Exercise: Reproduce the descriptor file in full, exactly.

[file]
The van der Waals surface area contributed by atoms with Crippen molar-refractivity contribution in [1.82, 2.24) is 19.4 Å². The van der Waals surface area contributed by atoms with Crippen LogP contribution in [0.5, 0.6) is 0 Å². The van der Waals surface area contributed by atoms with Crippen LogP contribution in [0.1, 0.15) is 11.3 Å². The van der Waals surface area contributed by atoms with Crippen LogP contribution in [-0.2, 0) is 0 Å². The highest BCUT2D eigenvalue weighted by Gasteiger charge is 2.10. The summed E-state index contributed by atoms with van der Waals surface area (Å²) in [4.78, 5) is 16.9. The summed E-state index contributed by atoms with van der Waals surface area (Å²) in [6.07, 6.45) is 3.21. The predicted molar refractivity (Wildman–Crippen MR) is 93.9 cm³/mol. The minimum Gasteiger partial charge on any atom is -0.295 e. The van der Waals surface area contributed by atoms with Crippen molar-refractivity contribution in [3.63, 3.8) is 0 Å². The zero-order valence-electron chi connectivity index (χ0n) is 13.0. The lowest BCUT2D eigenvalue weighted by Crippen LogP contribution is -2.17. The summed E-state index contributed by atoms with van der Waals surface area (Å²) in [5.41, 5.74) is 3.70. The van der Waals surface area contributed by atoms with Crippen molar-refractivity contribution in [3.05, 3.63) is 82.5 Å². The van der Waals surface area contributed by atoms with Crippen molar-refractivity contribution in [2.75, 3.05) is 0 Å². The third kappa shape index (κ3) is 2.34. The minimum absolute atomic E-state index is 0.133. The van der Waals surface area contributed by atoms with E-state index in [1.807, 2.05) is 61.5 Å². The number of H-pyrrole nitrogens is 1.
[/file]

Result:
The van der Waals surface area contributed by atoms with Crippen molar-refractivity contribution in [1.82, 2.24) is 19.4 Å². The van der Waals surface area contributed by atoms with Crippen LogP contribution in [0.5, 0.6) is 0 Å². The van der Waals surface area contributed by atoms with Crippen LogP contribution in [0.1, 0.15) is 11.3 Å². The van der Waals surface area contributed by atoms with Crippen LogP contribution in [-0.2, 0) is 0 Å². The highest BCUT2D eigenvalue weighted by Gasteiger charge is 2.10. The summed E-state index contributed by atoms with van der Waals surface area (Å²) in [4.78, 5) is 16.9. The summed E-state index contributed by atoms with van der Waals surface area (Å²) in [6.07, 6.45) is 3.21. The predicted molar refractivity (Wildman–Crippen MR) is 93.9 cm³/mol. The minimum Gasteiger partial charge on any atom is -0.295 e. The van der Waals surface area contributed by atoms with Crippen molar-refractivity contribution in [3.63, 3.8) is 0 Å². The zero-order valence-electron chi connectivity index (χ0n) is 13.0. The lowest BCUT2D eigenvalue weighted by Crippen LogP contribution is -2.17. The summed E-state index contributed by atoms with van der Waals surface area (Å²) in [5.41, 5.74) is 3.70. The van der Waals surface area contributed by atoms with Crippen molar-refractivity contribution in [3.05, 3.63) is 82.5 Å². The van der Waals surface area contributed by atoms with Crippen molar-refractivity contribution in [2.75, 3.05) is 0 Å². The third kappa shape index (κ3) is 2.34. The minimum absolute atomic E-state index is 0.133. The van der Waals surface area contributed by atoms with E-state index in [1.807, 2.05) is 61.5 Å². The number of H-pyrrole nitrogens is 1.